Andy LaRoche continues to wander the Earth

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Not sure why I have a fascination with Andy LaRoche. Partially because I always find the lesser-half of baseball brother combinations interesting. Partially because there was about ten minutes there, back several years ago, when Andy LaRoche looked like a good prospect and I and many like-minded people mocked organizations for not appreciating his greatness. Dude hit .285/.372/.429 in the minors, and at one point back in the day that line was even higher.

Welp.

The Blue Jays DFA’d LaRoche last night. After he was called up on Friday, got his first major league action in two years on Sunday and went 0 for 4. Now he’s likely to be released again and I wouldn’t bet the banana I’m eating that he sees the bigs again. He’s had over 1,300 big league plate appearances in which to figure it out. He still hasn’t figured it out and likely never will.

It’s not important for our purposes because he’s, after all, merely Andy LaRoche. But he is a reminder that baseball is a weird game and that even things that seem so certain in one moment are never so certain the next.

Report: Mets ownership backs Terry Collins

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The Mets entered Sunday night’s game against the Pirates with a disappointing 20-27 record. While the club has dealt with a litany of injuries, manager Terry Collins has also drawn criticism for in-game decision-making, particularly regarding his decision-making.

Owner Fred Wilpon is still Collins’ strongest supporter, however, Newsday’s Marc Carig reports. As a result, the team is unlikely to make a managerial change anytime soon. If the Mets continue to struggle, though, ownership may feel pressured to make a change.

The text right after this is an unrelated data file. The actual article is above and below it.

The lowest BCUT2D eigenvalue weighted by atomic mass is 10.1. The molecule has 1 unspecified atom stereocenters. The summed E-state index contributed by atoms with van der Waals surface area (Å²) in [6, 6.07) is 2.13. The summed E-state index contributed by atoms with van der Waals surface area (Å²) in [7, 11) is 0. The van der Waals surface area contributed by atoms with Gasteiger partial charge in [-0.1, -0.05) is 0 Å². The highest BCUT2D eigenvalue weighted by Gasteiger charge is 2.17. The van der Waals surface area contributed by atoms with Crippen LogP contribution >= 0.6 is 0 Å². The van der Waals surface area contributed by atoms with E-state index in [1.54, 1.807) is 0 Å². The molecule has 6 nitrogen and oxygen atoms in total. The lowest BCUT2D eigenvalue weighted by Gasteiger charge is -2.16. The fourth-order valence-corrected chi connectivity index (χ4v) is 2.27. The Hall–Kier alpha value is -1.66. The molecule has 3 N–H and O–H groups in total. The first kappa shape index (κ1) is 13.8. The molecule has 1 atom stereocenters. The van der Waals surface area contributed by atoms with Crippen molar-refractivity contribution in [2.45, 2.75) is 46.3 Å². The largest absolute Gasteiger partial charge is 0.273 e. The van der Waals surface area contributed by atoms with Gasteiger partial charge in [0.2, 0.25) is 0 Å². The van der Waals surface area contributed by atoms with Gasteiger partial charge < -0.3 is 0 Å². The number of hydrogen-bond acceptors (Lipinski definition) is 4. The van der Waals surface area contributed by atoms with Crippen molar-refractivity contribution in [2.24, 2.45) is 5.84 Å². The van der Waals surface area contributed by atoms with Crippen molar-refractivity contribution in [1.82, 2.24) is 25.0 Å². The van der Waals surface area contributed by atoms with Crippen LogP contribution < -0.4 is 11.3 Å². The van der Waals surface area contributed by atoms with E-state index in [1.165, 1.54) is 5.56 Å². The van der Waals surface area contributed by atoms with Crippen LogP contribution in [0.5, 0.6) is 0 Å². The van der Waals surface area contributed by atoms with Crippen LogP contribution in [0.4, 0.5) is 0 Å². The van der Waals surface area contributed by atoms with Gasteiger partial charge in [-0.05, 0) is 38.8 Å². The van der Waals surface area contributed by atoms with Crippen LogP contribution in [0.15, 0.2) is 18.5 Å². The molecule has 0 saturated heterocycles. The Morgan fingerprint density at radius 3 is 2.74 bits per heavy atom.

Collins became the longest-tenured manager in Mets history last week. Collins managed the Mets to a 77-85 record in 2011 and has overall helped the club go 501-518, winning the NL Pennant in 2015. He is not signed to a contract beyond this season.

Joe Mauer becomes first Twin to reach base seven times in a game since Rod Carew

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Twins first baseman Joe Mauer had a game for the record books on Sunday against the Rays. He finished 4-for-5 with an RBI double, a solo home run, two singles, and three walks in eight plate appearances. Unfortunately for him, the Twins still lost 8-6 in 15 innings.

ESPN’s Stats & Info notes that Mauer is the first Twin to reach base seven times in one game since Rod Carew in 1972 against the Brewers. The last player to reach base seven times in one game (without the aid of an error) was Giants shortstop Brandon Crawford on August 8 last season against the Marlins. The feat has only been accomplished seven times this decade, so about once a year.

After Sunday’s game, Mauer is batting .283/.363/.408 with three home runs, 18 RBI, and 23 runs scored in 171 plate appearances. Not too shabby.